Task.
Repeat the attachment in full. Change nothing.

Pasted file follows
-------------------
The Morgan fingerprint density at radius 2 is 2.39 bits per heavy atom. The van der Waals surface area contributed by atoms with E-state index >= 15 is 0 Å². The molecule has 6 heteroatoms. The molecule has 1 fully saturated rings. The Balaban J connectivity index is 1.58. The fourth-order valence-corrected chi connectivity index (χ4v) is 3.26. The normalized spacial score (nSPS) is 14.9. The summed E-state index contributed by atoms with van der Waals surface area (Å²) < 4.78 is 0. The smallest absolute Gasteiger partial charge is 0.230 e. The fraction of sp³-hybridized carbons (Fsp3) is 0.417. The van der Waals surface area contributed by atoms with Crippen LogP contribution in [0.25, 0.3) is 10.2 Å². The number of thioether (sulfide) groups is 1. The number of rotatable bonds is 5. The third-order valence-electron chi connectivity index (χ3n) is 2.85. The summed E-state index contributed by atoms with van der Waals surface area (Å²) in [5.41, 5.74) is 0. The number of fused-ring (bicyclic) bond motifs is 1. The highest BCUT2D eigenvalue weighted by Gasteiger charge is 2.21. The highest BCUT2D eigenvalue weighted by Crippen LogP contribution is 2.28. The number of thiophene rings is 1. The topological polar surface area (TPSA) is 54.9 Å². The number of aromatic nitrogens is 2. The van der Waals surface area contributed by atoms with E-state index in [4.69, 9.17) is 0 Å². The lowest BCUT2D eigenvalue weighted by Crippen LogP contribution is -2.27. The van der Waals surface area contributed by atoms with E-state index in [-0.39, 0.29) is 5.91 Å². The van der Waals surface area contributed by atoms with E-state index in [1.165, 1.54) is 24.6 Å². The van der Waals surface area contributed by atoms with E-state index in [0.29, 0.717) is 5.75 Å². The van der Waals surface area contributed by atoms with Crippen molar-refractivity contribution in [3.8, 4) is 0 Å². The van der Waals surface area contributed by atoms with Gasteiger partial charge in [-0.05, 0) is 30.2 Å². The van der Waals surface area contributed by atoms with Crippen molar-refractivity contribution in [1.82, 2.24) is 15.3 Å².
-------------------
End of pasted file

The Morgan fingerprint density at radius 2 is 2.39 bits per heavy atom. The van der Waals surface area contributed by atoms with E-state index >= 15 is 0 Å². The molecule has 6 heteroatoms. The molecule has 1 fully saturated rings. The Balaban J connectivity index is 1.58. The fourth-order valence-corrected chi connectivity index (χ4v) is 3.26. The normalized spacial score (nSPS) is 14.9. The summed E-state index contributed by atoms with van der Waals surface area (Å²) < 4.78 is 0. The smallest absolute Gasteiger partial charge is 0.230 e. The fraction of sp³-hybridized carbons (Fsp3) is 0.417. The van der Waals surface area contributed by atoms with Crippen LogP contribution in [0.25, 0.3) is 10.2 Å². The number of thioether (sulfide) groups is 1. The number of rotatable bonds is 5. The third-order valence-electron chi connectivity index (χ3n) is 2.85. The summed E-state index contributed by atoms with van der Waals surface area (Å²) in [5.41, 5.74) is 0. The number of fused-ring (bicyclic) bond motifs is 1. The highest BCUT2D eigenvalue weighted by Gasteiger charge is 2.21. The highest BCUT2D eigenvalue weighted by Crippen LogP contribution is 2.28. The number of thiophene rings is 1. The topological polar surface area (TPSA) is 54.9 Å². The number of aromatic nitrogens is 2. The van der Waals surface area contributed by atoms with E-state index in [4.69, 9.17) is 0 Å². The lowest BCUT2D eigenvalue weighted by Crippen LogP contribution is -2.27. The van der Waals surface area contributed by atoms with E-state index in [-0.39, 0.29) is 5.91 Å². The van der Waals surface area contributed by atoms with E-state index in [1.165, 1.54) is 24.6 Å². The van der Waals surface area contributed by atoms with E-state index in [0.29, 0.717) is 5.75 Å². The van der Waals surface area contributed by atoms with Crippen molar-refractivity contribution in [3.8, 4) is 0 Å². The van der Waals surface area contributed by atoms with Gasteiger partial charge in [-0.05, 0) is 30.2 Å². The van der Waals surface area contributed by atoms with Crippen molar-refractivity contribution in [1.82, 2.24) is 15.3 Å².